There are so many unique terms used in anime and manga that can get confusing. As an otaku, you can find yourself constantly looking up words and still be confused! The Otaku Box Blog is here to help with a series of articles: this first one aims to help define many of the words we come across in the world of the manga and anime industry.
Kanji is part of Japan's complicated writing system which uses Chinese characters. The Japanese language uses several different alphabets, including hiragana (the most simple) and katakana. Kanji is the most complex and isn’t generally used a lot in manga, except in those specifically aimed at adults, such as josei (for women) and seinen (aimed at men).
A sub-genre of Japanese literature. They are short books generally aimed at young adults and teenagers and written in an easy-to-read style. They also contain manga-style cover art and even some illustrations throughout the book. Many anime are based on light novels.
The Japanese word for a manga artist. To be referred to as a mangaka, the individual needs to draw the comic and not just be the writer. There are at least 3000 professional mangaka currently working in Japan.
A term for someone with an all-consuming interest. It can be used for any hobby but usually refers to those that love anime, manga and video games. For a full definition and history of the word otaku, see this article.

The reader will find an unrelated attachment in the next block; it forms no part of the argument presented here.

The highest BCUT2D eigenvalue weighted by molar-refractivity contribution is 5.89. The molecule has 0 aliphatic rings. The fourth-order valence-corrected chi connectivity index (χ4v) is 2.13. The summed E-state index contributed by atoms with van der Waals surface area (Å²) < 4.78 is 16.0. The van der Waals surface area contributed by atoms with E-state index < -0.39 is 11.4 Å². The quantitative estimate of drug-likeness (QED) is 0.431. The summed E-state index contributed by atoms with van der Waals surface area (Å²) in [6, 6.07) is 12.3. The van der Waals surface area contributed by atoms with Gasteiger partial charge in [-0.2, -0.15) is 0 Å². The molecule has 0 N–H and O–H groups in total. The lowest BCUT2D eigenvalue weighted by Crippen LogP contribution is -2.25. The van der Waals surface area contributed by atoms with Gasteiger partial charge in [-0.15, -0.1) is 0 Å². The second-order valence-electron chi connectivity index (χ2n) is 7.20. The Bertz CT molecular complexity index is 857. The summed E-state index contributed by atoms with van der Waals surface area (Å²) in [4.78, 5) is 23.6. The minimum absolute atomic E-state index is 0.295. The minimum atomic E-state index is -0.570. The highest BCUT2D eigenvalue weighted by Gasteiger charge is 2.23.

A voice actor in Japan that works in anime, video games and audio dramas. Seiyu can also be singers or idols and produce photo books and other media.
Individual seiyu can be incredibly popular and well-known. For more on the seiyu phenomenon, here is a profile of the beloved voice actress Haruka Tomatsu.
Sensei can be translated as simply as ‘teacher’, but it is also a title of honor for specialists in any field. Medical doctors can be referred to as sensei, as can authors and sometimes even politicians, not just for school teachers. Mangaka are often called sensei or given it as an honorific.
A word used to describe volumes of manga. As most manga are serialized in magazines first, they are later collected into volumes and published as books containing several chapters. Manga magazines are often printed on newsprint type paper and are not suitable to be kept. Tankōbon can also come with special collectible items.
Over at EcchiToons something similar has been put into a digital format, with manga chapters being published in the issues of the monthly subscription and they are now also available as one volume. For example, all five chapters of Do it for Nami! are available here.
These are interactive fiction video games. These are told in the narrative style and are often text-based. They make up around 70% of the Japanese video game market, with many anime using them as source material. For more, see this article.
Look out for the next in the series of definitions article, focussing on genres and tropes!